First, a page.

Betting Christie Won't Run - The American Spectator | USA News and Politics
Betting Christie Won’t Run

Over at, Chris Christie is trading just over 20 percent to announce that he will run for the presidency — and 10 percent to receive the nomination — despite saying repeatedly that he is not running.

Rumors persist that he is reconsidering, and that he is being pushed by high-profile Republicans, such as Henry Kissinger, Nancy Reagan, and (the less high profile) former New York governor George Pataki. Congressman Peter King (R-NY) all but endorsed Christie saying the New Jersey governor is “closest we have to putting together the old Reagan Democratic coalition.”

Here’s my prediction (one which has worked well for most other possible candidates): Christie will not run.

Chris Christie knows that he would have a serious problem with the conservative base on three key issues, at least:

First, he accepts the “consensus” that man-made global warming is real.

While it’s hard to find a bigger strike against a Republican candidate than that, Christie has one: Back in 2008, when he was still U.S. Attorney in New Jersey, Christie offered this response to a question about illegal aliens: “(B)eing in this country without proper documentation is not a crime.”

Christie’s explanation is that there is, whether we like it or not, a difference in the law between the act of entering the country illegally and the subsequent illegal presence, and apparently they have very different penalties attached. And he might get away with that explanation if that’s all he had said.

But it wasn’t.

He added “The whole phrase of ‘illegal immigrant’ connotes that the person, by just being here, is committing a crime.”  Ummmm, yeah, it does, Chris. And the vast majority of Americans of both parties certainly believe that being here illegally is, well, illegal.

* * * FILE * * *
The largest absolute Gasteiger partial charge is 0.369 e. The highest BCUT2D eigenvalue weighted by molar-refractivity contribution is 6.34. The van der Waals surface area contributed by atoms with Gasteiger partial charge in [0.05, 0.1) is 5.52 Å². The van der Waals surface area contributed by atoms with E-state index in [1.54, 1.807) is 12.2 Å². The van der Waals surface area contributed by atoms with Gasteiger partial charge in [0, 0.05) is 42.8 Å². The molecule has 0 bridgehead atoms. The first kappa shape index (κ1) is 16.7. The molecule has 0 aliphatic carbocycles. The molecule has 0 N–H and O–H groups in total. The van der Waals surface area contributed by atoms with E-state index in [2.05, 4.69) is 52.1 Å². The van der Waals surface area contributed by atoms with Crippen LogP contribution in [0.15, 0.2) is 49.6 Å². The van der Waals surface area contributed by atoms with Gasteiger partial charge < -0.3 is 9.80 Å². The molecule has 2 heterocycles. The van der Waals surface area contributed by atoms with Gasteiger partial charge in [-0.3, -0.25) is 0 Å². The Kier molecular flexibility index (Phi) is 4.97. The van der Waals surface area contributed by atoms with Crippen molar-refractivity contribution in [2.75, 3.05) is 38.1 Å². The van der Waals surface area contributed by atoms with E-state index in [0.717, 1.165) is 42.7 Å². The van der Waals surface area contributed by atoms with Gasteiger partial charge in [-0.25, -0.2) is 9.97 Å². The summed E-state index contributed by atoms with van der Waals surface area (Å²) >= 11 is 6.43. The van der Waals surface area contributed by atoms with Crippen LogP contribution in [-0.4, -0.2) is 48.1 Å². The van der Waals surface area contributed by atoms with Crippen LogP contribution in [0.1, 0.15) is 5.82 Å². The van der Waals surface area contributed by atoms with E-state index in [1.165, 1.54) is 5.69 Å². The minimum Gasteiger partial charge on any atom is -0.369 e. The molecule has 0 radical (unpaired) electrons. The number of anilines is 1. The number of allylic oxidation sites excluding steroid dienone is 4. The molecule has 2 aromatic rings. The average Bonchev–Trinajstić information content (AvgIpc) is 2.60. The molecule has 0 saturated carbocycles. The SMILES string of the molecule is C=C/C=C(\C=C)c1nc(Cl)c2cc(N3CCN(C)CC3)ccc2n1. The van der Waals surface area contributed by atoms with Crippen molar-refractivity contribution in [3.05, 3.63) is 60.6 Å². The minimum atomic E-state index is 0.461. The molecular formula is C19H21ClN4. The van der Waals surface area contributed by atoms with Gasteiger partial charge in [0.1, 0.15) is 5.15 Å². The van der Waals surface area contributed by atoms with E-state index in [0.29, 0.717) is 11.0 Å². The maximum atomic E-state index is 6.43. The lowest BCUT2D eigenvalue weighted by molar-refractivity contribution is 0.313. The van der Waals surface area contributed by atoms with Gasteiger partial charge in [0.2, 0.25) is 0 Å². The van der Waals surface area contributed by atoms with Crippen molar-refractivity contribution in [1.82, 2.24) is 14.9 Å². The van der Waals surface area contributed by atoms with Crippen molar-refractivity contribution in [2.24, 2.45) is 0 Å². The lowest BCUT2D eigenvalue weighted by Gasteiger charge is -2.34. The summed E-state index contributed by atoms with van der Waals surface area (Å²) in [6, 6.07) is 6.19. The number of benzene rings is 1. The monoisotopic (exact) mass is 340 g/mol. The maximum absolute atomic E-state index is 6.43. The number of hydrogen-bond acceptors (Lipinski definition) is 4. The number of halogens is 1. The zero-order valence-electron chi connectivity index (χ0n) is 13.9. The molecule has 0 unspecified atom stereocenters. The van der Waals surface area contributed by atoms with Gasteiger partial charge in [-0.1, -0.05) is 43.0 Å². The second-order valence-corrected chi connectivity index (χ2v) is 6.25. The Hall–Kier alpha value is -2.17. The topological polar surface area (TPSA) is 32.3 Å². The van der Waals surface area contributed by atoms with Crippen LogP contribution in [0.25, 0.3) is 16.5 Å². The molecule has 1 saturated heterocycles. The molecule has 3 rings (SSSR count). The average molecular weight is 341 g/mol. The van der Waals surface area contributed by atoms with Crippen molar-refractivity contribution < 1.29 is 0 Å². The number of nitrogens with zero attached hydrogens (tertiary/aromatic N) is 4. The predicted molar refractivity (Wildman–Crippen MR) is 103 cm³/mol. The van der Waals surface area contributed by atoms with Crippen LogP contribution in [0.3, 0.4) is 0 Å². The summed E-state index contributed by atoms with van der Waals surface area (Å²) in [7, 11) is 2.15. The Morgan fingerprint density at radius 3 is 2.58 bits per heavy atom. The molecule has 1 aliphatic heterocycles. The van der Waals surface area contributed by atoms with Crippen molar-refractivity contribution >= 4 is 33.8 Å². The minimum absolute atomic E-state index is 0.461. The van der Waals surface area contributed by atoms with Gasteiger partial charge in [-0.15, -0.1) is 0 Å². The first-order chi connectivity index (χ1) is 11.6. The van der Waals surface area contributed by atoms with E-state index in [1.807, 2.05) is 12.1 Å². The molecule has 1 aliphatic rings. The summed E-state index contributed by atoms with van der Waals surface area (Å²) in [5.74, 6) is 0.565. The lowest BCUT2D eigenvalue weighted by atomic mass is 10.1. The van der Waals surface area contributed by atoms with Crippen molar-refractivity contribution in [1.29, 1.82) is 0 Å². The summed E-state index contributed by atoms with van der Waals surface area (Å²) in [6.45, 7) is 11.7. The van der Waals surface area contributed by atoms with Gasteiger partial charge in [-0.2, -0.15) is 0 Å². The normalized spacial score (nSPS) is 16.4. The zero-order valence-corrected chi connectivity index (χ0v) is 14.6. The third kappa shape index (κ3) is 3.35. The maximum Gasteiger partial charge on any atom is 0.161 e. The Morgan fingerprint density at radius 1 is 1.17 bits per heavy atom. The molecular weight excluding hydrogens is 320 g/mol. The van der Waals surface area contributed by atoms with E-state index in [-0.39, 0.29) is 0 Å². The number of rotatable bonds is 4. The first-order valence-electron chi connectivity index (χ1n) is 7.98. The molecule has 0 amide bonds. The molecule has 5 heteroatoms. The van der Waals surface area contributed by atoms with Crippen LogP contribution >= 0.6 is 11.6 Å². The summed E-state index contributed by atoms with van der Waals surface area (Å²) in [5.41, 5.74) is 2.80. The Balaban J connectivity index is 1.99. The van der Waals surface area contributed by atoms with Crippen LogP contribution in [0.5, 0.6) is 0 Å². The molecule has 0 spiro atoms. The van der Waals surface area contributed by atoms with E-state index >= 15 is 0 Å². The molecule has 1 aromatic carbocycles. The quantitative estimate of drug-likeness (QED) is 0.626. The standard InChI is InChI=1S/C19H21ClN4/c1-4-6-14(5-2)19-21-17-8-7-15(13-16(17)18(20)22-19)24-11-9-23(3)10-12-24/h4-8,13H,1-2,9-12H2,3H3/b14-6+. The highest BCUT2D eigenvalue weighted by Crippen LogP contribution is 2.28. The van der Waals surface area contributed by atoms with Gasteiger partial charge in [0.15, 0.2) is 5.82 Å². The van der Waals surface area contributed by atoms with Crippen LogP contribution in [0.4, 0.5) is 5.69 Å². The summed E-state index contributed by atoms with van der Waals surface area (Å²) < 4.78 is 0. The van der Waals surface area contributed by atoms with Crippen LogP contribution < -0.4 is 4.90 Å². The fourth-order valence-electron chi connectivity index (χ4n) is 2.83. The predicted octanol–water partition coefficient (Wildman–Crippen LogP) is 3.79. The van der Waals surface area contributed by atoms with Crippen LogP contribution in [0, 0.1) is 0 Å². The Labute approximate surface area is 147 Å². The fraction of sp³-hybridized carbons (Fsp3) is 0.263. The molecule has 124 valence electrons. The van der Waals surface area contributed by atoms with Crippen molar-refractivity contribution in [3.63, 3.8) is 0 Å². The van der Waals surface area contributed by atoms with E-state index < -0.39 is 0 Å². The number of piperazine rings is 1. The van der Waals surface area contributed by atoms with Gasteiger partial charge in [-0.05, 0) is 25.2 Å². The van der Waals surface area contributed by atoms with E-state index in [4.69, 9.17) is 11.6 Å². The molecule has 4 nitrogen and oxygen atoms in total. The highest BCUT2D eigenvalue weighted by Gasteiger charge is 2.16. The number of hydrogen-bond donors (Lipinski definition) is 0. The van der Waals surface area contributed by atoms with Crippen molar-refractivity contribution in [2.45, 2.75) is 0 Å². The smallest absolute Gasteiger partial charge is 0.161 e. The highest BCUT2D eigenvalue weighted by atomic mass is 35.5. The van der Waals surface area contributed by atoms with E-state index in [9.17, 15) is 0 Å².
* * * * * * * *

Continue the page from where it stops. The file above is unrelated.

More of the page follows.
This is all but a hanging offense among conservative Republican primary voters, and there’s simply no way Chris Christie will want to become an immigration pinata after seeing what Rick Perry is going through.

Finally, Chris Christie has a problem with his appointment of Sohail Mohammed to the position of Superior Court judge in New Jersey. It’s always hard to know what the facts are in these situations, with people like Sami Al-Arian successfully hiding their terrorist sympathies and efforts to aid terrorist groups for years behind a cloak of public service. Following the appointment of Mohammed, many critics (though mostly not in New Jersey) questioned Mohammed’s commitment to U.S. law and suggested that he might try to bring Shariah law into his rulings, a claim that Christie called “crap” — and indeed it might be just that, and I hope it is. This article explains some of the questions about Mohammed’s past, and I’m inclined to agree with Governor Christie that reasons to be suspicious of Mohammed are thin — but they’re not irrational.

Again, the main point, as one of my friends who is a former congressman likes to say, is that “if you’re explaining, you’re losing.” And Sohail Mohammed is just one more thing that Chris Christie would have to explain — and it’s not an easy sell, particularly in places without a very diverse population, places like Iowa for example.

All in all, I don’t think Chris Christie is nearly as strong a candidate as his current supporters suggest. Like Rick Perry, like Sarah Palin could have been (but I have been betting for months that she won’t run), he would be the flavor of the month, only to see it all settle back down into a long, brutal grind for the nomination. If there’s one thing you can say for Mitt Romney, it’s that he seems extremely well prepared for just that situation, the tortoise among a stage full of hares.

It’s also worth noting that while Christie is doing a good job as governor so far, he has almost no experience that’s relevant to the presidency, particularly at a time when executive and managerial expertise is so important. Why should we believe that Governor Christie has any better ideas on the economy than anybody else on the stage? Indeed the opposite is more credible when you look at the resmues of many of the other candidates.

Christie knows all this. He’s a smart guy. He’s doing a good job as governor. He should stay there, build his national reputation and his executive experience, and then consider running in 2020, when which ever Republican who beats Barack Obama in 2012 will be out of office. Yes, it’s a long time, but Christie’s not an old guy, and it will give him some time to lose some weight, Huckabee-style.

I had similar thoughts, though for very different underlying reasons on the policy front, about Paul Ryan. He was the flavor of the week for a while, but rightly decided not to run. It’s great to see a politician whose ego is in check. I think Christie’s ego is in check like Ryan’s.

I continue to believe that Chris Christie will not run.

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